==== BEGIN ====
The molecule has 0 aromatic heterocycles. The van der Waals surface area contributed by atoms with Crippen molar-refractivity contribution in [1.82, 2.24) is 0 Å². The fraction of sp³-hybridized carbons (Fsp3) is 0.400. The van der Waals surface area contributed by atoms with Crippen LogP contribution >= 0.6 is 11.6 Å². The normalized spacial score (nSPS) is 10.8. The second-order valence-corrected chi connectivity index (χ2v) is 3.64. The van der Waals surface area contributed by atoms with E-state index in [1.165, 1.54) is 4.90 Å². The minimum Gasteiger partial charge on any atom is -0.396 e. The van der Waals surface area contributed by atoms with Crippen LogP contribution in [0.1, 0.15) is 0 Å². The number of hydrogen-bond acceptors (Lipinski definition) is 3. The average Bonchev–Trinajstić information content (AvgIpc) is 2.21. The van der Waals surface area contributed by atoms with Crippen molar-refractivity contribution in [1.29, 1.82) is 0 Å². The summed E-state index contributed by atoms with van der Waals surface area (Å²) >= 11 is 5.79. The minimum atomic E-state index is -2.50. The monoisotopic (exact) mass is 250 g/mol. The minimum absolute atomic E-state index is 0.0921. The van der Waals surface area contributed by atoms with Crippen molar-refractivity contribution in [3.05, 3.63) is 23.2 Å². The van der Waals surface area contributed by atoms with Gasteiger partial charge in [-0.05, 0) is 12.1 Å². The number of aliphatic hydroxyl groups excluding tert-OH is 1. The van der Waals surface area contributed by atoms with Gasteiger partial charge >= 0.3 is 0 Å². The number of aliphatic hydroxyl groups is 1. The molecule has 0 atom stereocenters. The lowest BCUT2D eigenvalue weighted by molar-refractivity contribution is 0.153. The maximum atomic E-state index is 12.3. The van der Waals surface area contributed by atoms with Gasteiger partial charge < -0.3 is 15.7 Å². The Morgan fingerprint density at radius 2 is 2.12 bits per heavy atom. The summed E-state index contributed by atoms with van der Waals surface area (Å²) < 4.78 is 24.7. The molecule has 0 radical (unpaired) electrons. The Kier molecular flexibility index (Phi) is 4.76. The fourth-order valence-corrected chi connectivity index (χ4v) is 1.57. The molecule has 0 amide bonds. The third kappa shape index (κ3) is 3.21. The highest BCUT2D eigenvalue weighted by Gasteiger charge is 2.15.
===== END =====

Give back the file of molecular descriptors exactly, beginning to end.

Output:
The molecule has 0 aromatic heterocycles. The van der Waals surface area contributed by atoms with Crippen molar-refractivity contribution in [1.82, 2.24) is 0 Å². The fraction of sp³-hybridized carbons (Fsp3) is 0.400. The van der Waals surface area contributed by atoms with Crippen LogP contribution >= 0.6 is 11.6 Å². The normalized spacial score (nSPS) is 10.8. The second-order valence-corrected chi connectivity index (χ2v) is 3.64. The van der Waals surface area contributed by atoms with E-state index in [1.165, 1.54) is 4.90 Å². The minimum Gasteiger partial charge on any atom is -0.396 e. The van der Waals surface area contributed by atoms with Crippen LogP contribution in [0.1, 0.15) is 0 Å². The number of hydrogen-bond acceptors (Lipinski definition) is 3. The average Bonchev–Trinajstić information content (AvgIpc) is 2.21. The van der Waals surface area contributed by atoms with Crippen molar-refractivity contribution in [1.29, 1.82) is 0 Å². The summed E-state index contributed by atoms with van der Waals surface area (Å²) >= 11 is 5.79. The minimum atomic E-state index is -2.50. The monoisotopic (exact) mass is 250 g/mol. The minimum absolute atomic E-state index is 0.0921. The van der Waals surface area contributed by atoms with Crippen molar-refractivity contribution in [3.05, 3.63) is 23.2 Å². The van der Waals surface area contributed by atoms with Gasteiger partial charge in [-0.05, 0) is 12.1 Å². The number of aliphatic hydroxyl groups excluding tert-OH is 1. The van der Waals surface area contributed by atoms with Gasteiger partial charge >= 0.3 is 0 Å². The number of aliphatic hydroxyl groups is 1. The molecule has 0 atom stereocenters. The lowest BCUT2D eigenvalue weighted by molar-refractivity contribution is 0.153. The maximum atomic E-state index is 12.3. The van der Waals surface area contributed by atoms with Gasteiger partial charge < -0.3 is 15.7 Å². The Morgan fingerprint density at radius 2 is 2.12 bits per heavy atom. The summed E-state index contributed by atoms with van der Waals surface area (Å²) < 4.78 is 24.7. The molecule has 0 radical (unpaired) electrons. The Kier molecular flexibility index (Phi) is 4.76. The fourth-order valence-corrected chi connectivity index (χ4v) is 1.57. The molecule has 0 amide bonds. The third kappa shape index (κ3) is 3.21. The highest BCUT2D eigenvalue weighted by Gasteiger charge is 2.15.